“Almost like they have an agenda,” wrote another.
Media and politics expert Emeritus Professor Rodney Tiffen from the University of Sydney said News Corp’s reporting of Mr Andrews has been an “unrelentingly critical and negative campaign”.
“I think that the polls are very interesting because although Andrews is taking a bit of a hit, it still shows a clear majority behind him,” he told The Feed.
Professor Tiffen said he was “tickled” to see columnists using the phrase ‘Stockholm Syndrome’ to refer to Victorians' relationship with the Premier.
“You might know Stockholm Syndrome refers to when hostages taken by a terrorist start to identify with the terrorists,” he said.
“So basically they were saying ‘we can't believe despite all the terrible things he's done, he's still so popular’.”
Over the weekend, the hashtag ‘Dan Must Go’ started trending on Twitter.
The Premier’s loyal supporter base swiftly hijacked the hashtag and began posting praise of Mr Andrews to filter out the negative tweets.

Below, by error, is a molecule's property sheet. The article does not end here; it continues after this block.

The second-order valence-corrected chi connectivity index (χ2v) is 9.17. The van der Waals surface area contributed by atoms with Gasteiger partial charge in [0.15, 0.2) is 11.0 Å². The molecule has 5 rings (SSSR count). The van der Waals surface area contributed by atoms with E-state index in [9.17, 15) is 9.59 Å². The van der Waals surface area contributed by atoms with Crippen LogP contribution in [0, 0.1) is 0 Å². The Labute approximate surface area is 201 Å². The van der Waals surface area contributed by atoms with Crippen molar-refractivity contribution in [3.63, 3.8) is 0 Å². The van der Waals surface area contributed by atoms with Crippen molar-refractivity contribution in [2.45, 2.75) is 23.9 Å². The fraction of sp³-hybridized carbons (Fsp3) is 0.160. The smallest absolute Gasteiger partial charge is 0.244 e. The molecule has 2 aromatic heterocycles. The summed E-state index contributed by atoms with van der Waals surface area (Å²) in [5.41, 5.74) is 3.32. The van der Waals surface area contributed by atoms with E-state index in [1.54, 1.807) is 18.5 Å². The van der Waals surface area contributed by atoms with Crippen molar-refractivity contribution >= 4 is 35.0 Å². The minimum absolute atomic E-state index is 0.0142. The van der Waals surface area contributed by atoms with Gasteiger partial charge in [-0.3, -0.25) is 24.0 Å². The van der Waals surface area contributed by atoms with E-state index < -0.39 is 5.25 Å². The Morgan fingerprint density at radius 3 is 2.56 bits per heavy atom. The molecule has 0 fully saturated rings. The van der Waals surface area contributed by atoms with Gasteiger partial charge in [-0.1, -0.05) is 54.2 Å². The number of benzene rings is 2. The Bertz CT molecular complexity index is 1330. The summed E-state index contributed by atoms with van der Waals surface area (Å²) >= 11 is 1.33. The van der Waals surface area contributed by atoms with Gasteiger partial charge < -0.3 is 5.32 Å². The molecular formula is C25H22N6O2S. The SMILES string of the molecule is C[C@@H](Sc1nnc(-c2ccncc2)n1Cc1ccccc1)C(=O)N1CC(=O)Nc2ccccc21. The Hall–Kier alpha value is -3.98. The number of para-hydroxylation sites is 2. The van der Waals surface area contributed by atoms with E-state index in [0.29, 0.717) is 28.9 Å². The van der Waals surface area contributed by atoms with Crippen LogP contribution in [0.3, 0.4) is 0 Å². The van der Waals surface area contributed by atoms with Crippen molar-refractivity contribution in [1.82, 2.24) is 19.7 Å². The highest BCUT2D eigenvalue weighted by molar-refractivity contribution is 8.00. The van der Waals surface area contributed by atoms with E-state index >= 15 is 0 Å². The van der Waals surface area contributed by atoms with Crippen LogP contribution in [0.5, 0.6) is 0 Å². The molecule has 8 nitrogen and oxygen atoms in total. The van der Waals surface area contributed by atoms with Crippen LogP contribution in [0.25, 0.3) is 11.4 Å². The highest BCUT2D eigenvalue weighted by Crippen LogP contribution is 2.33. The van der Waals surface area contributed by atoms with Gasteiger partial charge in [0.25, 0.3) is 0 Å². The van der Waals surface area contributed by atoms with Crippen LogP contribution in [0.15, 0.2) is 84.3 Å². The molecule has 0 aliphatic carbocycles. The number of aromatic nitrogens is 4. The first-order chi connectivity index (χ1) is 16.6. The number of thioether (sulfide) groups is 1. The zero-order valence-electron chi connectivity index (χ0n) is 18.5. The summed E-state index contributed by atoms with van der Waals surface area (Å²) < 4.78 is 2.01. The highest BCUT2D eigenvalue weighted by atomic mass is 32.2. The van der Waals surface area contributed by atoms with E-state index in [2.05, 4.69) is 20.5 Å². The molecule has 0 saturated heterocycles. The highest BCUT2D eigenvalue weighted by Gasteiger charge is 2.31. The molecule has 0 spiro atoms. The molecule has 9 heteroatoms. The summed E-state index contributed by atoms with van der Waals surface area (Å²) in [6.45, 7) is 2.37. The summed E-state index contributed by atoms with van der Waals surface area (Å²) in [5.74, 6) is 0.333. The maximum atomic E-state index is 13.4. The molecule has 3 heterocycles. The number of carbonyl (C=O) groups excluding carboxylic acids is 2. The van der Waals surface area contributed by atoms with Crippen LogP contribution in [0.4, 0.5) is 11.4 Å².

“#DanMustGo to bed exhausted each night after working so hard to keep Victorians covid-safe and fronting media for hour+ every day to keep us informed,” a user wrote on Twitter.
“#DanMustGo and have a well deserved beer for a job well done. Onya Dan,” another person chimed in.
Professor Tiffen said Mr Andrews is popular due to the fact that he’s “putting himself on the line” during the pandemic.
“He’s not sugarcoating the facts and is achieving things. The fact that they had 700 new cases, and now it's down to 28 or something,” he said.
“There does tend to be a bit of a surge in support for leaders during times of national crisis or times of crisis. As long as they feel that leaders are you know, focusing on them and try to do what's good for the public as a whole.”